Being a single dad (or mom) means being a lot of different things to your kids. I’m finding that as my kids begin to get a little older and start to get to the age where the idea of romantic relationships are coming into play; I’m already starting to get very protective. I’m not going to apologize for that. And honestly I don’t think my daughters would want me to. I think as they mature and start to hang out with boys, they need (and want) to know that there is at least one boy on this planet who thinks their honor is worth defending. Because if they can find chivalry at home, perhaps they’ll believe they can find it again in another kingdom.

 

 

Tags: , , , , , , , , , , , , , , , , , , ,

Aside

So, how’re you holding up? Keeping it all together?

Sometimes I have a difficult time coming up with a topic to write about. Today is one of those days. And yet I feel compelled to write to you and encourage you to keep moving forward; to keep the faith and to fight throughhow_you_doin whatever negativity you might be dealing with. Some days we simply need someone to tell us we’re amazing. That what we’re doing is epic. Sometimes it’s just nice to hear someone say, “I don’t know how you do it.”

Just the fact that you’re there for your kids is something to be both proud of and thankful for. Some dads leave a divorce and put it all behind them, including their kids. I wish there was something I could say to those dads, but chances are those dads probably aren’t reading this blog. I feel bad for those fathers because they’re really missing out on one of the most amazing experiences life has to offer. Keep in mind I’m not talking about dads who want to be there, but have limited access to the kids due to the courts. I’m talking about the dads who just don’t care. Because they would if they knew what they were missing.

But it’s not easy and it doesn’t come without an effort as you well know. It doesn’t come without battles, compromises and standing up for yourself AND your kids. There is a reason why you get up every morning, idadjpg-85702c75c414f9a9make school lunches, stay up late washing a special pair of jeans your daughter wants to wear to school in the morning, coach a soccer team or teach your kid how to make the perfect pancake. There’s a reason you stop what you’re doing when you tuck your kids in at night to spend 30 minutes talking to them about their day. It’s because once you see your kids smile due to your efforts it becomes infectious. When you sense the impact you’re having on your kids you become astutely aware of your true purpose.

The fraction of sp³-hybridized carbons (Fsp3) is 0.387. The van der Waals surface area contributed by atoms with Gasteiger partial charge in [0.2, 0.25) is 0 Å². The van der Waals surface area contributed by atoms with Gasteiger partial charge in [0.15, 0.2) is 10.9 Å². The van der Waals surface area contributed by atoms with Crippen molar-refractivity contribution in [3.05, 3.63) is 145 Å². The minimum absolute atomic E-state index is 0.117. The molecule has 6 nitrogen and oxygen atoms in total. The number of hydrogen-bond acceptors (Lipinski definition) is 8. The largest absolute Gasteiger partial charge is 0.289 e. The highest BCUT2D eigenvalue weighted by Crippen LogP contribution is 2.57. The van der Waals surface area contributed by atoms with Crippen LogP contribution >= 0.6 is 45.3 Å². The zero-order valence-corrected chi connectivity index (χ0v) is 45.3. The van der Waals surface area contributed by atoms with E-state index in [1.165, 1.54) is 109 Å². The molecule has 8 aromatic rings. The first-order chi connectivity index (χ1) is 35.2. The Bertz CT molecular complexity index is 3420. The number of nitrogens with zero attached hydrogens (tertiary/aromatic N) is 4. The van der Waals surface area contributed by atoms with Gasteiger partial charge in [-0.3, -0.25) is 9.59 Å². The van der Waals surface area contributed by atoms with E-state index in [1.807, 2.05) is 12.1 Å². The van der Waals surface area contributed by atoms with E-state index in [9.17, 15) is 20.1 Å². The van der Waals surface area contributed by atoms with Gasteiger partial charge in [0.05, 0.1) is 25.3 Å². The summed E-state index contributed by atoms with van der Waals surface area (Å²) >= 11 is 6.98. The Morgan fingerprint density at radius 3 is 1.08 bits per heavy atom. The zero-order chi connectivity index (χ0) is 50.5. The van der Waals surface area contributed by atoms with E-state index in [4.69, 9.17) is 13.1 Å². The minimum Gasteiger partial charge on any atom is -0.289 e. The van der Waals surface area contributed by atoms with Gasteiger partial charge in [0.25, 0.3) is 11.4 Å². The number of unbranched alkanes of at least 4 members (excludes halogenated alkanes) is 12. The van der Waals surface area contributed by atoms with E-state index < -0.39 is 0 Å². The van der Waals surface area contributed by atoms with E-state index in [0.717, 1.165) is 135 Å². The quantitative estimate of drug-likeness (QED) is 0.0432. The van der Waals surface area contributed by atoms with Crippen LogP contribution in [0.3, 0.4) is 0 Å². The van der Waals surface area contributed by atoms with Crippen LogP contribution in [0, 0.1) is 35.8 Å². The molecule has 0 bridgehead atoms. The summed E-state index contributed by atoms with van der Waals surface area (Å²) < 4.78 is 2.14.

It doesn’t happen right off the bat necessarily. And I think that’s where some dads struggle. You can’t just wake up one day and expect your twelve year old kid to be your best pal. It takes time for both you and your kids to find your groove and to respect each other. It takes time to accept certain aspects of being a dad and get comfortable with others. And even when you do, there are going to be days when you struggle to keep the focus where it needs to be. Because along with your kids, there are a thousand other people pulling at you, needing you, expecting things from you. You get lost in a project, or invariably everything lands on the same day between 10 am and noon. That’s when the school calls to let you know your daughter has a temperature. Or your ex texts you to see if there’s any chance you can best_job_ive_ever_had_being_a_dad_mousepad-p144662381049604604eng3t_400meet the kids at the bus stop today because of an emergency.

It’s a balance that takes time to master and even then it’s not always easy when you’re getting it from all sides. So I’m here to tell you you’re doing great. You’re a great dad and your kids need you, typically when they seem to need you the least. But they need you because of the amazing things you bring to their lives. They need you because you’re the only dad they have and over time they’ve learned to appreciate everything you do, even when they tell you you’re the worst dad ever because you made them turn off an inappropriate program or made them clean their room or turn off the computer. They need the boundaries you set, the hugs you offer, the reassurances you give them that they’re awesome and not a freak like so many of their school mates make them feel like sometimes.

They need you dad and they need you because you’ve set the bar. And now that you’ve set it to not maintain it would be letting them down. And the fact that you’ve set the bar is the strongest indication that you’re doing a great job.

How YOU Doin’?

 

Tags: , , , , , , , , , , , , , , , , , ,

 
%d bloggers like this: